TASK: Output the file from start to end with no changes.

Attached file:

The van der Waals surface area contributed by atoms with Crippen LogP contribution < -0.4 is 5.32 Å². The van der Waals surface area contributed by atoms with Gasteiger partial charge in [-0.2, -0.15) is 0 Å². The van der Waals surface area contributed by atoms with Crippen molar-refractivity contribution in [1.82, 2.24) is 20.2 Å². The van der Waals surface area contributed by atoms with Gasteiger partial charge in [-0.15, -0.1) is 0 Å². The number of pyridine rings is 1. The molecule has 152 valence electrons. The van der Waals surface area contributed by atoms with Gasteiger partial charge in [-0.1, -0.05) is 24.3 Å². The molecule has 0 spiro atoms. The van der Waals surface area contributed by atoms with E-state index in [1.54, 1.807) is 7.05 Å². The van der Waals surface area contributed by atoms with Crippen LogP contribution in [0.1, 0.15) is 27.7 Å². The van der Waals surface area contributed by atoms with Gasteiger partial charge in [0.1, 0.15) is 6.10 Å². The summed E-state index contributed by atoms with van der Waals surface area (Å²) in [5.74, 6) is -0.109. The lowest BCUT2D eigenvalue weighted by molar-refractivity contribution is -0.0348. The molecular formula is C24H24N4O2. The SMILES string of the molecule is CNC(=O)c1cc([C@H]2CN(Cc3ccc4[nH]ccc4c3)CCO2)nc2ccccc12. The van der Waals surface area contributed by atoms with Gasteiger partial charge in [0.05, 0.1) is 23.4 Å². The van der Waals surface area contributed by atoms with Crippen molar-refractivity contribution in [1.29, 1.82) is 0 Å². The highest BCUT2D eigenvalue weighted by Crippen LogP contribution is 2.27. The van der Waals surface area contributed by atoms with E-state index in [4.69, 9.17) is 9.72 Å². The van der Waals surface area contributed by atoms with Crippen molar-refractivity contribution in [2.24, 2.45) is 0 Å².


The van der Waals surface area contributed by atoms with Crippen LogP contribution < -0.4 is 5.32 Å². The van der Waals surface area contributed by atoms with Gasteiger partial charge in [-0.2, -0.15) is 0 Å². The van der Waals surface area contributed by atoms with Crippen molar-refractivity contribution in [1.82, 2.24) is 20.2 Å². The van der Waals surface area contributed by atoms with Gasteiger partial charge in [-0.15, -0.1) is 0 Å². The number of pyridine rings is 1. The molecule has 152 valence electrons. The van der Waals surface area contributed by atoms with Gasteiger partial charge in [-0.1, -0.05) is 24.3 Å². The molecule has 0 spiro atoms. The van der Waals surface area contributed by atoms with E-state index in [1.54, 1.807) is 7.05 Å². The van der Waals surface area contributed by atoms with Crippen LogP contribution in [0.1, 0.15) is 27.7 Å². The van der Waals surface area contributed by atoms with Gasteiger partial charge in [0.1, 0.15) is 6.10 Å². The summed E-state index contributed by atoms with van der Waals surface area (Å²) in [5.74, 6) is -0.109. The lowest BCUT2D eigenvalue weighted by molar-refractivity contribution is -0.0348. The molecular formula is C24H24N4O2. The SMILES string of the molecule is CNC(=O)c1cc([C@H]2CN(Cc3ccc4[nH]ccc4c3)CCO2)nc2ccccc12. The van der Waals surface area contributed by atoms with Gasteiger partial charge in [0.05, 0.1) is 23.4 Å². The van der Waals surface area contributed by atoms with Crippen molar-refractivity contribution in [1.29, 1.82) is 0 Å². The highest BCUT2D eigenvalue weighted by Crippen LogP contribution is 2.27. The van der Waals surface area contributed by atoms with E-state index in [4.69, 9.17) is 9.72 Å². The van der Waals surface area contributed by atoms with Crippen molar-refractivity contribution in [2.24, 2.45) is 0 Å².